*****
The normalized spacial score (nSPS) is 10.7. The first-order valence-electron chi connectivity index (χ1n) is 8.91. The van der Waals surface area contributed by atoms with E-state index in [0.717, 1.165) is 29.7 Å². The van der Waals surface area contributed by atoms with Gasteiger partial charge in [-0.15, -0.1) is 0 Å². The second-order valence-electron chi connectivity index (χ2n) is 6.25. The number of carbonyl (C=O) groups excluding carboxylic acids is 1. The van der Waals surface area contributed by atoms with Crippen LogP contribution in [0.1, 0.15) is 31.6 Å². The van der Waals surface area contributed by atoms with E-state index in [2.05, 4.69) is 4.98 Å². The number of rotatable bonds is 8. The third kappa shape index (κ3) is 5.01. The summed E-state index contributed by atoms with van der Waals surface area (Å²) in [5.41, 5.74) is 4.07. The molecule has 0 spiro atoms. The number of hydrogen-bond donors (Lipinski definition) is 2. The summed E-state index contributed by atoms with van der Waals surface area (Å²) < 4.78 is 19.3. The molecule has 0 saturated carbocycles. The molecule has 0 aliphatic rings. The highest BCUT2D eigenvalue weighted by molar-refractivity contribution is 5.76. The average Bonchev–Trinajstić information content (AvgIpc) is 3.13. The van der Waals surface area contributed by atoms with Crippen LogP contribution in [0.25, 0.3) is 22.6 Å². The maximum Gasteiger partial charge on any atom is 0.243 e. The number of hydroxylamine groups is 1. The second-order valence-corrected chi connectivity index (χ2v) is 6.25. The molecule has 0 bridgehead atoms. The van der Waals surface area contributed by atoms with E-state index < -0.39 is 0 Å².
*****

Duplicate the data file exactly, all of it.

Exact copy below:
The normalized spacial score (nSPS) is 10.7. The first-order valence-electron chi connectivity index (χ1n) is 8.91. The van der Waals surface area contributed by atoms with E-state index in [0.717, 1.165) is 29.7 Å². The van der Waals surface area contributed by atoms with Gasteiger partial charge in [-0.15, -0.1) is 0 Å². The second-order valence-electron chi connectivity index (χ2n) is 6.25. The number of carbonyl (C=O) groups excluding carboxylic acids is 1. The van der Waals surface area contributed by atoms with Crippen LogP contribution in [0.1, 0.15) is 31.6 Å². The van der Waals surface area contributed by atoms with E-state index in [2.05, 4.69) is 4.98 Å². The number of rotatable bonds is 8. The third kappa shape index (κ3) is 5.01. The summed E-state index contributed by atoms with van der Waals surface area (Å²) in [5.41, 5.74) is 4.07. The molecule has 0 spiro atoms. The number of hydrogen-bond donors (Lipinski definition) is 2. The summed E-state index contributed by atoms with van der Waals surface area (Å²) < 4.78 is 19.3. The molecule has 0 saturated carbocycles. The molecule has 0 aliphatic rings. The highest BCUT2D eigenvalue weighted by molar-refractivity contribution is 5.76. The average Bonchev–Trinajstić information content (AvgIpc) is 3.13. The van der Waals surface area contributed by atoms with Crippen LogP contribution in [0.25, 0.3) is 22.6 Å². The maximum Gasteiger partial charge on any atom is 0.243 e. The number of hydroxylamine groups is 1. The second-order valence-corrected chi connectivity index (χ2v) is 6.25. The molecule has 0 bridgehead atoms. The van der Waals surface area contributed by atoms with E-state index < -0.39 is 0 Å².